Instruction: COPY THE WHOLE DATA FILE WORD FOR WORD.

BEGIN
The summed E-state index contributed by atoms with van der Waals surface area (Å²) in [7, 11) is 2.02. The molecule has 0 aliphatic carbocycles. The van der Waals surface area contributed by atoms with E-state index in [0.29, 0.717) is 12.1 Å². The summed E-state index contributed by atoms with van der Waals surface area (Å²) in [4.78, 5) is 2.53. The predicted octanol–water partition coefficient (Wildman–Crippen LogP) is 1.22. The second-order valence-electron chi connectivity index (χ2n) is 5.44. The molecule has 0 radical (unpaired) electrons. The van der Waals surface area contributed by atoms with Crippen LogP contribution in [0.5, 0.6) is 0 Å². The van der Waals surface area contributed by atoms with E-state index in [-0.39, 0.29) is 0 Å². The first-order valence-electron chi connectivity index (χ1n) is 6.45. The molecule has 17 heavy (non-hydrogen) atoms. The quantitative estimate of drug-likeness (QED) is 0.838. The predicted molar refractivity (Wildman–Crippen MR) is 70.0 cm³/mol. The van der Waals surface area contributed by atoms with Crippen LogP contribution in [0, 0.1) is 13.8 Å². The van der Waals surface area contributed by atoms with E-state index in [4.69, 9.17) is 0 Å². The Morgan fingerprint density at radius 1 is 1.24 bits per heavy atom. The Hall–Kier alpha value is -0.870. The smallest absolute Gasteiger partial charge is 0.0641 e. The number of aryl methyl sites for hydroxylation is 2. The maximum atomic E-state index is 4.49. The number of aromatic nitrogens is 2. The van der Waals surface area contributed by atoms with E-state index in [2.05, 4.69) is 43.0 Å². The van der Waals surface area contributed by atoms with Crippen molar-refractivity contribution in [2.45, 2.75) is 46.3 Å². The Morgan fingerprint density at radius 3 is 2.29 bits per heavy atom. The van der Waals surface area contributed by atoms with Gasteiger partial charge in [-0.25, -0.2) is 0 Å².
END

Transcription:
The summed E-state index contributed by atoms with van der Waals surface area (Å²) in [7, 11) is 2.02. The molecule has 0 aliphatic carbocycles. The van der Waals surface area contributed by atoms with E-state index in [0.29, 0.717) is 12.1 Å². The summed E-state index contributed by atoms with van der Waals surface area (Å²) in [4.78, 5) is 2.53. The predicted octanol–water partition coefficient (Wildman–Crippen LogP) is 1.22. The second-order valence-electron chi connectivity index (χ2n) is 5.44. The molecule has 0 radical (unpaired) electrons. The van der Waals surface area contributed by atoms with Crippen LogP contribution in [0.5, 0.6) is 0 Å². The van der Waals surface area contributed by atoms with E-state index in [-0.39, 0.29) is 0 Å². The first-order valence-electron chi connectivity index (χ1n) is 6.45. The molecule has 17 heavy (non-hydrogen) atoms. The quantitative estimate of drug-likeness (QED) is 0.838. The predicted molar refractivity (Wildman–Crippen MR) is 70.0 cm³/mol. The van der Waals surface area contributed by atoms with Crippen LogP contribution in [0, 0.1) is 13.8 Å². The van der Waals surface area contributed by atoms with E-state index in [4.69, 9.17) is 0 Å². The Morgan fingerprint density at radius 1 is 1.24 bits per heavy atom. The Hall–Kier alpha value is -0.870. The smallest absolute Gasteiger partial charge is 0.0641 e. The number of aryl methyl sites for hydroxylation is 2. The maximum atomic E-state index is 4.49. The number of aromatic nitrogens is 2. The van der Waals surface area contributed by atoms with E-state index in [2.05, 4.69) is 43.0 Å². The van der Waals surface area contributed by atoms with Crippen molar-refractivity contribution in [2.45, 2.75) is 46.3 Å². The Morgan fingerprint density at radius 3 is 2.29 bits per heavy atom. The van der Waals surface area contributed by atoms with Gasteiger partial charge in [-0.25, -0.2) is 0 Å².